The power of generosity

Social experimenter Shanaka Fernando on life, lentils and how to achieve better health.

Shanaka Fernando grew up amidst major political unrest in Sri Lanka and was deeply affected by the social disparities that existed in his home city of Colombo. Living in his family’s compound where a wall separated them from the biggest slum in the city, he recognised the stark contrasts in the living conditions around him and developed an early passion for social justice. Founder of the ‘Lentil as Anything’ restaurants in Melbourne, where diners pay what they feel the food is worth, Fernando champions the belief that money should unite not divide. Here, Shanaka Fernando offers his insights on achieving better health, both individually and globally, and defining moments in his life.

For those people who haven’t been to one of your Lentil as Anything restaurants, can you describe what the experience is like?

Lentil as Anything is a restaurant with no set prices. You enter a restaurant and invest in a community. You are fed and cared for with the most generosity we can afford. This creates a culture of reciprocal generosity.

What is your definition of health?

Health is the ability to feel content and fulfilled. Health is also the passion for the adventure of life, away from the lures of convenience.

What can people do to help others achieve better health?

We should do what we can to make the people around us happy. Be encouraging. Be generous. Include your neighbour in your life. Laugh. Dance at the drop of a hat. Unlock your doors, turn off your television and go bee spotting in wet suits with someone you find irritating.

What do you think would make the world healthier?

The world would be healthier when everyone is given an opportunity to contribute their uniqueness to society. If the foundation of democracy is freedom and equality, then every door in society should allow people to feel this. Everyone deserves to be included.

How does sharing a meal contribute to better health?

In western society, food is a commodity. In villages and tribal societies, food involves the breaking of bread and is a gesture of our kinship. When we eat together, our differences enrich the occasion.

Has becoming a father changes your views on health?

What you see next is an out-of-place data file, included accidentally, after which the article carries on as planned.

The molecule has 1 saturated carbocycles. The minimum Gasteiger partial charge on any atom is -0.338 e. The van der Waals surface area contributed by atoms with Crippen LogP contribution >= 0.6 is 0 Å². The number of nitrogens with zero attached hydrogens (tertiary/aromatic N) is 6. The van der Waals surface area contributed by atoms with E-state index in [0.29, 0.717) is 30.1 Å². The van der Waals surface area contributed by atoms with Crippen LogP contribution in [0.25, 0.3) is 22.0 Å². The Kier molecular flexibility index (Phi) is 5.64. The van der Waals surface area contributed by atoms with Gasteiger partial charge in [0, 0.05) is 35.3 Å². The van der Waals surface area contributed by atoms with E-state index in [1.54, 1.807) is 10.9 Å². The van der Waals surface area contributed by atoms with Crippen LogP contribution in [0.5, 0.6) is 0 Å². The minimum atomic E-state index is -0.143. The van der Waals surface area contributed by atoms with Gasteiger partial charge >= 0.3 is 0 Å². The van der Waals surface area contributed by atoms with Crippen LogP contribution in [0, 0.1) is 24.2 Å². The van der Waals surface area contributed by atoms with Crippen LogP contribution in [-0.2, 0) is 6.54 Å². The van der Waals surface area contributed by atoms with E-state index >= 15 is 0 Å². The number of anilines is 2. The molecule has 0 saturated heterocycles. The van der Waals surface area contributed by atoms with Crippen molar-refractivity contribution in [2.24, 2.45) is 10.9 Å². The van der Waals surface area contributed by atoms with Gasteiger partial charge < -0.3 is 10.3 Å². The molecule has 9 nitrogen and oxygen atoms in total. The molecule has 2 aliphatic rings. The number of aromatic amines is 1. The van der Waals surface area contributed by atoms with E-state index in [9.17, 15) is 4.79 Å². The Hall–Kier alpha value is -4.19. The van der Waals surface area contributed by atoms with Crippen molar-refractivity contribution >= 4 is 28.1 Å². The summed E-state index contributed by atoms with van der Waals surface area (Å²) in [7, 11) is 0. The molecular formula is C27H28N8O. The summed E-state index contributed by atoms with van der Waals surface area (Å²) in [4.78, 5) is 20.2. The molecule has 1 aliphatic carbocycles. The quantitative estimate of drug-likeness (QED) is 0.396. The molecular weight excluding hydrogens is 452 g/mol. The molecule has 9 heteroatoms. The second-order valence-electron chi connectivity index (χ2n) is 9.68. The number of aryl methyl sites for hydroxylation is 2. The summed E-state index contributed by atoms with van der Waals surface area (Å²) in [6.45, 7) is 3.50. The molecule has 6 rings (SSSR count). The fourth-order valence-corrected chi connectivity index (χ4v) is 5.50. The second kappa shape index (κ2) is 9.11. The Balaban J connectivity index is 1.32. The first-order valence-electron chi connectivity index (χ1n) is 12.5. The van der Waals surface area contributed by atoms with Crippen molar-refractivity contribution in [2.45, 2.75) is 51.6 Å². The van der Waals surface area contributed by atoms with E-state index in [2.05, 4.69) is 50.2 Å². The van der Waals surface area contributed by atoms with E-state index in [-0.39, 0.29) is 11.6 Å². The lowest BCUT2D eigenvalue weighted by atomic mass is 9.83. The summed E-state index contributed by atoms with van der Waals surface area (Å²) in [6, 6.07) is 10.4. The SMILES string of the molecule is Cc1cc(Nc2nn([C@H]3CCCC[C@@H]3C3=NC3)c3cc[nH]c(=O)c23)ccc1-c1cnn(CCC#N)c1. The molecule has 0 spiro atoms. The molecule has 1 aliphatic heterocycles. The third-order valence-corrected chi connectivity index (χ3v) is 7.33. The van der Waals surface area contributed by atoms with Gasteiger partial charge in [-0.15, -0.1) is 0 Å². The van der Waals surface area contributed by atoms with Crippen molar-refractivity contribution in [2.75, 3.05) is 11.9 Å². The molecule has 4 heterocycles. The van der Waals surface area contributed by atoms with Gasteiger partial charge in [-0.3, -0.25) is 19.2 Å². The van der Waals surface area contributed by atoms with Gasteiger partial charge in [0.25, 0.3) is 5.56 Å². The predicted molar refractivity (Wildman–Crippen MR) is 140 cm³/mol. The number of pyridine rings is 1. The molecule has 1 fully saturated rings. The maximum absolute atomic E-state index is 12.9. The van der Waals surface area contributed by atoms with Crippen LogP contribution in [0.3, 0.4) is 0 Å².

Becoming a father has made me focus even more on my values. Good health sits on the top of that list. I wake up at 3.15 in the morning three times a week and jump on my bike for a 100 km ride. I finish it off with a swim on the bay. I am fitter now than I was at 18 years. Physical exertion and expanding the boundaries of endurance is an adventure I find addictive.

In your recent book you describe some of your travels – what have been defining moments that have evolved your views?

Encountering the Badui people in Java and noting their incredible resolve to be self-sufficient. They were free of the trappings of modern society and appeared to benefit from this. The Tau’t Bato people in the Philippines too were remarkable for their trust and generosity. They killed the fattest chicken they had to welcome me into their lives. Landing in Havana, meeting a man on the street and then three hours later finding myself in an attic bed with this man, his girlfriend and his girlfriend’s mother was a powerful gesture of trust.

If you could choose anyone to dine with you at Lentil who would they be and what would you serve?

Roger Federer- and I would serve at 200 km an hour… Just kidding. Probably, Julian Assange and I’d serve him something with leeks in it.

What would you be doing if you weren’t running Lentil?

I’d be walking it. Or throwing a bucket of ice upon society to wake it from its slumber.

Social experimenter Shanaka Fernando on life, lentils and how to achieve better health.

To purchase a copy Shanaka’s book, Everybody deserves a place at the table, visit vividpublishing.com.au

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